Anthony and Joe Russo return in the directors chairs with a core group of familiar heroes battling Josh Brolin’s Thanos. They include Robert Downey Jr.’s Iron Man, Chris Evans as Captain America, Chris Hemsworth’s Thor, Scarlett Johansson’s Black Widow, Brie Larson as Captain Marvel, Mark Ruffalo’s Hulk, Paul Rudd’s Ant-Man, and Jeremy Renner’s Hawkeye. That’s just scratching the surface, by the way. The events (spoiler alert if you’ve been in a year-long coma) of Infinity War dissolved numerous other beloved characters into dust including Chadwick Boseman’s Black Panther, Tom Holland’s Spider-Man, Benedict Cumberbatch’s Doctor Strange and the majority of the Guardians of the Galaxy (Chris Pratt, Zoe Saldana, Dave Bautista) save for Bradley Cooper voicing Rocket. It’s quite likely you’ll see them again. And also in the roles we’ve seen them in before… there’s Gwyneth Paltrow, Karen Gillan, Danai Gurira, Tessa Thompson, Don Cheadle, Jon Favreau, Anthony Mackie, Elizabeth Olsen, Paul Bettany, and Evangeline Lilly. Oh… and Letitia Wright and Sebastian Stan and Tom Hiddleston.

Whew. Back to the numbers crunching. When early tickets went on sale a couple of weeks ago, Endgame smashed every record in sight. Its YouTube trailer views are off the charts. Audiences know this is the culmination of what we’ve paid billions of dollars for over the past decade plus. Yes, there’s a three-hour runtime which is unprecedented for the MCU.

I have a feeling that won’t matter when it comes to reaching a premiere level we’ve yet to witness. No other movie is daring to compete against it and most holdovers will be earning $10 million and less. In other words, multiplexes will clear a ton of real estate for this.

Initial estimates put Endgame around $250 million, but the buzz has this inching upwards. I believe that’s a correct assumption. While I don’t believe this will hit $300 million (as the rosiest projections suggest), a gross just north of $285 million seems feasible. If it achieves that mark, the endgame here will indeed set records.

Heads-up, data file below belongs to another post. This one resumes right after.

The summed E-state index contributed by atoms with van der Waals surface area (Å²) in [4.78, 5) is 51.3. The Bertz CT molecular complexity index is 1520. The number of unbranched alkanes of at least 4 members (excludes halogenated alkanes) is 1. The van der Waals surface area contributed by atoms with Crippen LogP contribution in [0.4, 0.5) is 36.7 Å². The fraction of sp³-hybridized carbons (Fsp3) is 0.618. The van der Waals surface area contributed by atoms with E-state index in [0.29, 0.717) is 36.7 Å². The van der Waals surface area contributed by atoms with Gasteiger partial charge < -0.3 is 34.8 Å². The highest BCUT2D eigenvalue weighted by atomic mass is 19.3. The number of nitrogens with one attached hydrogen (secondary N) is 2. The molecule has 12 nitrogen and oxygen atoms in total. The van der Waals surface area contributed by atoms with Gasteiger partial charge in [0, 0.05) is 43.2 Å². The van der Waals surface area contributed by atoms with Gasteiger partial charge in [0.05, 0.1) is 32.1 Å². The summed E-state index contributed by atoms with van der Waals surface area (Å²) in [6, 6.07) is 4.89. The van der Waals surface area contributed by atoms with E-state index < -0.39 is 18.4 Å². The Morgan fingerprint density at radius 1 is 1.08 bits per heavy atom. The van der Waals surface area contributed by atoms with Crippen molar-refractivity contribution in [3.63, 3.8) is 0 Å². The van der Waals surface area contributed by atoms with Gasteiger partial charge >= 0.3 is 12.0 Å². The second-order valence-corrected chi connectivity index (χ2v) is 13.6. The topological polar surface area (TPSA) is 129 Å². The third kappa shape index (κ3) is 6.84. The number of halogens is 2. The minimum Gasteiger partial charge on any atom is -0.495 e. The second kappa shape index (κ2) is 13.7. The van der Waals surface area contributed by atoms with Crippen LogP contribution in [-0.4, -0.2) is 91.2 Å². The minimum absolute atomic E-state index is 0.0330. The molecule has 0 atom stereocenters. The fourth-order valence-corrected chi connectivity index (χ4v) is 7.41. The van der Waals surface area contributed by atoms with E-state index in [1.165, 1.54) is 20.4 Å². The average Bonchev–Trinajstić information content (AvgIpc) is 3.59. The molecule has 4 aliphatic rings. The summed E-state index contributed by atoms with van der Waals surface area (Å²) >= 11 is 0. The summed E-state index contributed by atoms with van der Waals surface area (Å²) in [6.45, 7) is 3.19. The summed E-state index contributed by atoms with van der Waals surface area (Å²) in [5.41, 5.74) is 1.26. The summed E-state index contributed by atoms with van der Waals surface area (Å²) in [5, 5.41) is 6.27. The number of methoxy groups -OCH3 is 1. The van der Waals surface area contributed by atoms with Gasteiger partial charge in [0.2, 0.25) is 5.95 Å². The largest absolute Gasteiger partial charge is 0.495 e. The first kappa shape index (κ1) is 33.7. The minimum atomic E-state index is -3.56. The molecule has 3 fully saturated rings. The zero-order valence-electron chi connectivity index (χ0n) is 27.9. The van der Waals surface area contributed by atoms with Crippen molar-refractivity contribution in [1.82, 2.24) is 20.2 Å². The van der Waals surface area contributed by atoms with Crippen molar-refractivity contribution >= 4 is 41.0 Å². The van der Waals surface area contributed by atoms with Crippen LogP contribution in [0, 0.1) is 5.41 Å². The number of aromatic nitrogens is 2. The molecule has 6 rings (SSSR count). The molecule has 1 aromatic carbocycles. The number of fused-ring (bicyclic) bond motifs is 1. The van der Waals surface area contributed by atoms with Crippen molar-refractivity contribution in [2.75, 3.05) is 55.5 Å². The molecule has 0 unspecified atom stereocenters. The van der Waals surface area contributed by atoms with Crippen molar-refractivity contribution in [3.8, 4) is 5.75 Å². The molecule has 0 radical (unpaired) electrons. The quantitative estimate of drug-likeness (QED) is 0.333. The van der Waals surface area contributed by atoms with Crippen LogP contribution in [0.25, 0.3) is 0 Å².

Avengers: Endgame opening weekend prediction: $289.6 million

Tag Box Office Prediction

Improbably based on a true story, the comedy Tag hits theaters next weekend. Based on a 2013 Wall Street Journal article, the film focuses on a group of pals who engage in a long-term version of the kids game. Stars include Ed Helms, Jeremy Renner, Jon Hamm, Jake Johnson, Isla Fisher, Annabelle Wallis, Hannibal Buress, Rashida Jones, Leslie Bibb, Brian Dennehy, and Lil Rel Howery. It marks the directorial debut of Jeff Tomsic.

The ads hype the “actually based on real stuff” angle, but I felt the trailer could’ve been a bit stronger. I’m not confident this holds any significant breakout potential. The Warner Bros release would likely love the achieve the $17 million debut of this spring’s Game Night and that might be the generous ceiling here. I’d say even with the cast of familiar faces, it doesn’t have the relative star power or laugh out loud promo materials. And I wouldn’t count Renner as this isn’t the genre he’s known for… see The House from a year ago.

Outside of the Hangover franchise, Helms has had a rough road recently as Father Figures was a dud and even his Vacation reboot fell a bit shy of $60 million three summers back. I’ll project this reaches low double digits to mid teens for a so-so showing. As we await the blockbuster comedic pic of this season, I have a hunch Tag is not it.

Tag opening weekend prediction: $13.4 million

For my Incredibles 2 prediction, click here:

https://toddmthatcher.com/2018/06/05/incredibles-2-box-office-prediction/

For my Superfly prediction, click here:

https://toddmthatcher.com/2018/06/07/superfly-box-office-prediction/